Watson Institute for International and Public Affairs

International Intervention and the Rule of Law after Civil War: Evidence from Liberia

May 16, 2018

"International Intervention and the Rule of Law after Civil War: Evidence from Liberia" by Robert Blair was published in SSRN on May 3, 2018.  The following is the abstract from the paper.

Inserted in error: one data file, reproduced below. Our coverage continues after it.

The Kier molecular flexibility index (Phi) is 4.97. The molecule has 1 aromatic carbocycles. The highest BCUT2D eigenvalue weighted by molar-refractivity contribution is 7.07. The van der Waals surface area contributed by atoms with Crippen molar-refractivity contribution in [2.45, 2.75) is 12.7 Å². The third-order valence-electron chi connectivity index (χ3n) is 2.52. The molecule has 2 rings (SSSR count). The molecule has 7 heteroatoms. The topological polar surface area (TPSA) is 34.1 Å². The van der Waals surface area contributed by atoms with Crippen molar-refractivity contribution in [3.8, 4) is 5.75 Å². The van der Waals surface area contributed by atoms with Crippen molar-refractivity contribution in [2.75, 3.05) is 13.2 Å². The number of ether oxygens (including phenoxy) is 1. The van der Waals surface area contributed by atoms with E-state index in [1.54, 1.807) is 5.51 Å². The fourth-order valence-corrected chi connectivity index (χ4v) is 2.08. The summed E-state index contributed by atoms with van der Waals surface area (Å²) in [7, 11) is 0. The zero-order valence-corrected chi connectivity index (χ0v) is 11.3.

What are the effects of international intervention on the rule of law after civil war? Rule of law requires not only that state authorities abide by legal limits on their power, but also that citizens rely on state laws and institutions to adjudicate disputes. Using an original survey and list experiment in Liberia, and adopting multiple identification strategies to support a causal interpretation of my results, I show that exposure to the UN Mission in Liberia increased civilians’ reliance on state over non-state authorities to resolve the most serious incidents of crime and violence, and increased non-state authorities’ reliance on legal over illegal mechanisms of dispute resolution. I also find, however, that international intervention did not mitigate and may in fact have exacerbated citizens’ perceptions of state corruption and bias. I conclude by discussing theoretical and policy implications of these apparently contradictory effects.

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